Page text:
Interview– Quilt Collector Bill Volckening, Portland, Oregon, USA

Italiano (Italian)

INTERVIEW – Quilt Collector Bill Volckening, Portland, Oregon, USA

Hi Bill, many of us Italian quilters, virtually know you for your facebook page and your very interesting blog “Wonkyworld”.

Your study work, collecting and information gathering on the history of quilt in America, is remarkable and very important.

For our first issue of our magazine, we would like to start with an overview of the rich world of American quilting collectionism and  its history.

Thank you! Before now, the everyday activities of collectors were not usually seen by the public. When I document my collecting activities in a blog or social media post, it begins to reveal the process of collecting—and it is different in the 21st century than it was in the past. We are living in the information age, and I am among the first group of collectors actively using the internet. I buy quilts from online auctions and use social media to share them. I talk about being a collector and what it’s like to collect today.

I ask you some questions, but you feel absolutely free to add others, to talk about quilting freely, giving our readers all the information you’ll want.

My first question is perhaps a little obvious: when you started collecting quilts and why?

I started collecting quilts in 1989, when a girlfriend from Germany and I were in New York City. She brought me to a private showing and sale of old quilts hosted by Shelly Zegart, and I fell in love with a wonderful, old quilt.

I wrote all about it in a blog post for “Why Quilts Matter, History, Art & Politics”


Which is the first quilt you have bought?

It was an 1850s, red, white and green pieced quilt from Kentucky. The pattern is known today as New York Beauty, but we do not know who the maker was, or what the maker called it. The name of the pattern came much later, in the 1930s, when Mountain Mist released a pattern with that name. After that point, New York Beauty started to become the popular name for the pattern, but we still do not know what it would have been called in the 1850s. New York Beauty is more of a modern name.


Photo: Pieced quilt, c. 1850, Kentucky. My first antique quilt was very graphic and modern looking, but also finely made and in good condition.

Do you only buy quilts from the American tradition, or do you also look for old quilts from other manufacturers? Europeans for example?

I admire quilts from other places, but focus on collecting American quilts. The history of quiltmaking in America reads like an art history book, with distinct styles of quiltmaking in specific periods. A lot of the quilts are surprisingly modern looking for their age. There was a lot of originality and creativity in quilts, and of course, they represent the longest unbroken chain of women’s creative expression in America.


Photo: Applique quilt, c. 1850, United States. This quilt includes an unusual cardoon motif and meandering floral vine border.


Photo: Pieced hexagon pictorial quilt, c. 1900, Pennsylvania. One of the most unusual quilts in the collection is this pictorial quilt from the Lancaster region of Pennsylvania.


Photo: Pieced quilt, c. 1910, United States. This modern looking one-patch variant includes ten fabrics cleverly pieced in strips in gradation, offset to create an overall zigzag design.


Photo: Pieced and appliqued quilt, c. 1920, Wisconsin. Bold and modern, this quilt was originally sold as a “cutter”—a quilt in poor condition that could be cut up and used for crafting projects. Its condition flaws were minor, and the quilt was clearly a masterpiece of modernism in American quilts, so it will never be cut into pieces.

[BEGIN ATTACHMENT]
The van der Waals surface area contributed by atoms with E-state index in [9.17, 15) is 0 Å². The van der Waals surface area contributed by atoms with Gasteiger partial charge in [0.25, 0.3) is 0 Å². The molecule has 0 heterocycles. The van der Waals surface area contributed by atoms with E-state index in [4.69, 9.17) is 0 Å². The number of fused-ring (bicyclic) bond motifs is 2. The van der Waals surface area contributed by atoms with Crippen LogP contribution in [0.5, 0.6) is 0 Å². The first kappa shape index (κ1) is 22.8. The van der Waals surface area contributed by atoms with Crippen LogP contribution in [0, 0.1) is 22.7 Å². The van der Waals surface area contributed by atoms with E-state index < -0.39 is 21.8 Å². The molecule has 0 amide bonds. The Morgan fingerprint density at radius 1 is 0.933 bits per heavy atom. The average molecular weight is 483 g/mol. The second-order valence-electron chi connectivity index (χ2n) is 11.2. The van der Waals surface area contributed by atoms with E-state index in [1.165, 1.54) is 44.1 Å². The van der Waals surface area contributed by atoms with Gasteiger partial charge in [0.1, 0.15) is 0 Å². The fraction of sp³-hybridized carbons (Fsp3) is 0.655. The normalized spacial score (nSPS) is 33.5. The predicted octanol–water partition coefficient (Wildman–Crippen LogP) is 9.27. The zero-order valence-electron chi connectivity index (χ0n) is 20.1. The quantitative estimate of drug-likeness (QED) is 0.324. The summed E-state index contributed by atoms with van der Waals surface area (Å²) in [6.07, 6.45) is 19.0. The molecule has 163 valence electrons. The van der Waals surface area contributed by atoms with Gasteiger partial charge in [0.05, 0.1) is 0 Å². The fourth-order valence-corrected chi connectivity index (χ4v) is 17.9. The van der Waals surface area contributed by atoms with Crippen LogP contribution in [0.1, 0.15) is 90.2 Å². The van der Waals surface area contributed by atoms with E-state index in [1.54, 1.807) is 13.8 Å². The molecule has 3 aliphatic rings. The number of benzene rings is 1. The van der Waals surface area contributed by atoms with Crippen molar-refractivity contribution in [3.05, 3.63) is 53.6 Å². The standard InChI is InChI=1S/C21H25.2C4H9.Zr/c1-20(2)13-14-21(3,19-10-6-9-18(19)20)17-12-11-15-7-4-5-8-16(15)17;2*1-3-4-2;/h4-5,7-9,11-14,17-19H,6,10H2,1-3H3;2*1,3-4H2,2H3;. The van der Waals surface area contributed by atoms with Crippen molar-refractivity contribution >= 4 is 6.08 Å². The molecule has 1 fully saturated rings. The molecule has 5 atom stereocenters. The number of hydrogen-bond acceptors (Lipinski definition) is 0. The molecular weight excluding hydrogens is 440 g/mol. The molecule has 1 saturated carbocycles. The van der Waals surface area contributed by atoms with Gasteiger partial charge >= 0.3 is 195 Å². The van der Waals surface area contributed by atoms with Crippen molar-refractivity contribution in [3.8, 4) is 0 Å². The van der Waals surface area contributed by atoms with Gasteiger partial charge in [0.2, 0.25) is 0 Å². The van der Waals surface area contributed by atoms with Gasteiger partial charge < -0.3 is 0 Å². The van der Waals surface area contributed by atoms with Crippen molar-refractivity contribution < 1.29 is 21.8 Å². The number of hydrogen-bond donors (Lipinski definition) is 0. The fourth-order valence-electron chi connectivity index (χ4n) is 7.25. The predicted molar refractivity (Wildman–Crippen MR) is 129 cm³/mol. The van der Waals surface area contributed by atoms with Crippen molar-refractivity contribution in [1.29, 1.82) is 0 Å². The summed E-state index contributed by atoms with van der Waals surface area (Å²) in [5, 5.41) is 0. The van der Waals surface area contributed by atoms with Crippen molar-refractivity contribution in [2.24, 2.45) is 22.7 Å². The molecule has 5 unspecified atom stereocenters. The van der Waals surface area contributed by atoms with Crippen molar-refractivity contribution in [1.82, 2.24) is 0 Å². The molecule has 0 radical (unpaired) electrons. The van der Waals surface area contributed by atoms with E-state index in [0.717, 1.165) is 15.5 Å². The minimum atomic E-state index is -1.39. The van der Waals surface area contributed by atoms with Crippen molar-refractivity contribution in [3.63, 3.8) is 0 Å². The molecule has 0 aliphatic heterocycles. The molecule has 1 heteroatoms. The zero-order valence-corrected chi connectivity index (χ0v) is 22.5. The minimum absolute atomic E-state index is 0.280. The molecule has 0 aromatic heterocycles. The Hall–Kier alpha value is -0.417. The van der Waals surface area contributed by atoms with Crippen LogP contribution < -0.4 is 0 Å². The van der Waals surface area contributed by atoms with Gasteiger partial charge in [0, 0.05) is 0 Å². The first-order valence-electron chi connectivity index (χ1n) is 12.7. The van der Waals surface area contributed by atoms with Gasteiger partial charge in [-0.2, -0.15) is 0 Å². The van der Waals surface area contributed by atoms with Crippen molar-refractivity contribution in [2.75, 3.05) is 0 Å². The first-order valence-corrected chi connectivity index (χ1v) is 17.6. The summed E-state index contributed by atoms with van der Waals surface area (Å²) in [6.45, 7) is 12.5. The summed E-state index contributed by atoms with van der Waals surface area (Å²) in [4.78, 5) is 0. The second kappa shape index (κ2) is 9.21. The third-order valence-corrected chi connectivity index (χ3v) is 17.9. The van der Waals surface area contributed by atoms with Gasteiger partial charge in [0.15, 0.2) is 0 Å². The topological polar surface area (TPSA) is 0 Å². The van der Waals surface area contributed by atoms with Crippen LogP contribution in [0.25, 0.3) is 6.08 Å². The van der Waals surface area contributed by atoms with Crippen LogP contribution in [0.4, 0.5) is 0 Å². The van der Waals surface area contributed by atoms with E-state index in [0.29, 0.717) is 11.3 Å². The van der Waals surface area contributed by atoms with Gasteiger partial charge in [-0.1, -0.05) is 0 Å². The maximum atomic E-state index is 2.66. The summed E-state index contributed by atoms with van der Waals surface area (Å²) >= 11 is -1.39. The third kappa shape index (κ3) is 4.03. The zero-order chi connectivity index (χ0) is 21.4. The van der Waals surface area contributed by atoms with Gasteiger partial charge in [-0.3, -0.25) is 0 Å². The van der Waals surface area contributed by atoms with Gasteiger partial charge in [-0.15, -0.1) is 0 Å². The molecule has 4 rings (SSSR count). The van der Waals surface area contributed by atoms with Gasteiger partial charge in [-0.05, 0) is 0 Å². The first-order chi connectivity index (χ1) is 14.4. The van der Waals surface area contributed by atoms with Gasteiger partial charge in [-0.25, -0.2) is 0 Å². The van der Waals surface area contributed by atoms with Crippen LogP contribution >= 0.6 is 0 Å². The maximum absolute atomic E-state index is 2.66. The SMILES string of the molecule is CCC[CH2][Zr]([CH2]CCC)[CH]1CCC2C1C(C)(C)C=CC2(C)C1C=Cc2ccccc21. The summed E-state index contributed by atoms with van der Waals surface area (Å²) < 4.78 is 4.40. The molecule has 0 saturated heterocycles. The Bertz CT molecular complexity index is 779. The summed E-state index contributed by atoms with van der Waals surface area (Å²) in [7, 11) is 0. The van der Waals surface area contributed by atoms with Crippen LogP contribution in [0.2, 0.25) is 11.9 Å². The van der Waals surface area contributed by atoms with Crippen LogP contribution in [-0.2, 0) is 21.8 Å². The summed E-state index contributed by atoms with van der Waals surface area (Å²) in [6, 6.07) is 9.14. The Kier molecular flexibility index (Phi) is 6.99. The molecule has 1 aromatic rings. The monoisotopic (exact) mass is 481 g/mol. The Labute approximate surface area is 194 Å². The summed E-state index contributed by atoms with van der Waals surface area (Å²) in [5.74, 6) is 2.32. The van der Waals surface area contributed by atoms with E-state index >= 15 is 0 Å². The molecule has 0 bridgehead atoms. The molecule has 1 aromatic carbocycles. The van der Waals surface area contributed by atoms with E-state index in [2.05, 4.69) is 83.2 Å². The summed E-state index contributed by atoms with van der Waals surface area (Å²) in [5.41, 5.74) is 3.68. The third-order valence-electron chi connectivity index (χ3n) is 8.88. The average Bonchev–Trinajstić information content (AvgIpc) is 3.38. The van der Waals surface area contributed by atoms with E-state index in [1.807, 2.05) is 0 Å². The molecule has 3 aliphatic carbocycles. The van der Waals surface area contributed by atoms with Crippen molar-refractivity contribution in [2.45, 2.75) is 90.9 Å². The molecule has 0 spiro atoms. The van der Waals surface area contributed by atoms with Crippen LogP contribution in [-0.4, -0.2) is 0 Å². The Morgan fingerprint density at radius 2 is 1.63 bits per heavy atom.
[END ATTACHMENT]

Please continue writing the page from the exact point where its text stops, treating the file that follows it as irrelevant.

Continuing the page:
Can you talk about the different types of fabrics that were used in different age?

Quiltmakers use what is available, and throughout history there were various materials that were popular at different times. Some of the early quilts made in America are wool and linen. Others are cotton, and cotton has really been the most popular fabric in American quilts. In the Victorian period, silk, satin and velvet were popular, and in the 1970s, polyester was used a lot. Today, quiltmakers use all types of fabrics, but primarily cottons.


Photo: Giant Dahlia, c. 1935, United States. “The Giant Dahlia” is one of several large medallion quilt patterns designed by Hubert ver Mehren of Des Moines, Iowa. An unknown maker made this quilt, closely following the pattern.

Can you tell us about the quilts of your collection? Is there one quilt or block you are particularly fond and whose story you would like to tell?

I spent many years collecting and researching the pattern we call New York Beauty, and the information was included in my first book, “New York Beauty, Quilts from the Volckening Collection”. Today, I prefer to focus more on how and when naming quilt patterns started to become part of the tradition.

In the middle to late 1800s, there were magazines such as Godey’s Lady’s Book, which presented some patchwork patterns but did not give the patterns any names. Later publications from around the turn of the century (1890s and later) included names for patterns. Pattern names were sometimes based on tradition, but they were really more part of the marketing efforts.

Barbara Brackman’s Encyclopedia of Pieced Quilt Patterns includes references with each pattern, and you can read more about the origins of each source publication in the back. I urge other historians to look at these references, but often they do not look at them. The references are key to understanding how pattern naming became part of the American quiltmaking tradition.


Photo: Piecedquilt, c. 1870, Virginia.

In your book “The New York Beauty”, present your collection of quilts collected in twenty years of research and you tell the history of this particularly fascinating block.

Can you tell us something about the story of this pattern?

The pattern first appeared in the middle 19th century, when quiltmakers in America experimented with complex, geometric designs. Some of the oldest examples of the quilts were found in the southeastern United States, in places such as Kentucky, Tennessee, and North and South Carolina.

Southern quilt historians do not like the name “New York Beauty” and argue for other names as the “original” or “early” names, but there is really no evidence to support those claims.